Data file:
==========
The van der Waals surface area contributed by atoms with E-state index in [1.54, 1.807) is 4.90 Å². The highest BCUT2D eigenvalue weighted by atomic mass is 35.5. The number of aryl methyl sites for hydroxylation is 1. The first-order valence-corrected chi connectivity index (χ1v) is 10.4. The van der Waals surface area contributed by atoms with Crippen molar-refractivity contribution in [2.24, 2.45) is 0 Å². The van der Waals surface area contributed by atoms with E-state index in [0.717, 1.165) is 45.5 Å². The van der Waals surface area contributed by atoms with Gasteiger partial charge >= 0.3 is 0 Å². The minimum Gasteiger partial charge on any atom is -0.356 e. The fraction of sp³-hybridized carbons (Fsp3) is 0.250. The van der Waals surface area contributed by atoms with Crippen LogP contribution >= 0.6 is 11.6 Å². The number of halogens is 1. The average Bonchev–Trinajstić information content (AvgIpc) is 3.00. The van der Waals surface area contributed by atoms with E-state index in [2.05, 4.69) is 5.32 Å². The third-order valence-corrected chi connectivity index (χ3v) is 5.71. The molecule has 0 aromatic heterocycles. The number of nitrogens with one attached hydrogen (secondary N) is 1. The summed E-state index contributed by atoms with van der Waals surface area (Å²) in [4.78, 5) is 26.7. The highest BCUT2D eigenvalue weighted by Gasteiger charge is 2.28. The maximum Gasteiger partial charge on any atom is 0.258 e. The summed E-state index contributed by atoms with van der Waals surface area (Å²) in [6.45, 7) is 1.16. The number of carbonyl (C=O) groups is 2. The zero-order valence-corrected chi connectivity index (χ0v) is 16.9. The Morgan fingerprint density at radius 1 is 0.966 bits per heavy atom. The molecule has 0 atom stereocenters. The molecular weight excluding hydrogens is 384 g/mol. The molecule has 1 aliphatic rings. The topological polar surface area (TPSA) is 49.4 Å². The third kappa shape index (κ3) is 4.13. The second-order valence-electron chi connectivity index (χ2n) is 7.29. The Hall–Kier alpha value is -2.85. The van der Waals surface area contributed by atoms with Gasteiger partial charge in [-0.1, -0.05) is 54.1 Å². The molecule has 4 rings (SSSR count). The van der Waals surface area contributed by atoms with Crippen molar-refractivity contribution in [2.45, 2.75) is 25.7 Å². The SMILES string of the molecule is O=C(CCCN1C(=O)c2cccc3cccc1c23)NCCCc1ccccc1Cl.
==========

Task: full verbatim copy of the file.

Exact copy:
The van der Waals surface area contributed by atoms with E-state index in [1.54, 1.807) is 4.90 Å². The highest BCUT2D eigenvalue weighted by atomic mass is 35.5. The number of aryl methyl sites for hydroxylation is 1. The first-order valence-corrected chi connectivity index (χ1v) is 10.4. The van der Waals surface area contributed by atoms with Crippen molar-refractivity contribution in [2.24, 2.45) is 0 Å². The van der Waals surface area contributed by atoms with E-state index in [0.717, 1.165) is 45.5 Å². The van der Waals surface area contributed by atoms with Gasteiger partial charge >= 0.3 is 0 Å². The minimum Gasteiger partial charge on any atom is -0.356 e. The fraction of sp³-hybridized carbons (Fsp3) is 0.250. The van der Waals surface area contributed by atoms with Crippen LogP contribution >= 0.6 is 11.6 Å². The number of halogens is 1. The average Bonchev–Trinajstić information content (AvgIpc) is 3.00. The van der Waals surface area contributed by atoms with E-state index in [2.05, 4.69) is 5.32 Å². The third-order valence-corrected chi connectivity index (χ3v) is 5.71. The molecule has 0 aromatic heterocycles. The number of nitrogens with one attached hydrogen (secondary N) is 1. The summed E-state index contributed by atoms with van der Waals surface area (Å²) in [4.78, 5) is 26.7. The highest BCUT2D eigenvalue weighted by Gasteiger charge is 2.28. The maximum Gasteiger partial charge on any atom is 0.258 e. The summed E-state index contributed by atoms with van der Waals surface area (Å²) in [6.45, 7) is 1.16. The number of carbonyl (C=O) groups is 2. The zero-order valence-corrected chi connectivity index (χ0v) is 16.9. The Morgan fingerprint density at radius 1 is 0.966 bits per heavy atom. The molecule has 0 atom stereocenters. The molecular weight excluding hydrogens is 384 g/mol. The molecule has 1 aliphatic rings. The topological polar surface area (TPSA) is 49.4 Å². The third kappa shape index (κ3) is 4.13. The second-order valence-electron chi connectivity index (χ2n) is 7.29. The Hall–Kier alpha value is -2.85. The van der Waals surface area contributed by atoms with Gasteiger partial charge in [-0.1, -0.05) is 54.1 Å². The molecule has 4 rings (SSSR count). The van der Waals surface area contributed by atoms with Crippen molar-refractivity contribution in [2.45, 2.75) is 25.7 Å². The SMILES string of the molecule is O=C(CCCN1C(=O)c2cccc3cccc1c23)NCCCc1ccccc1Cl.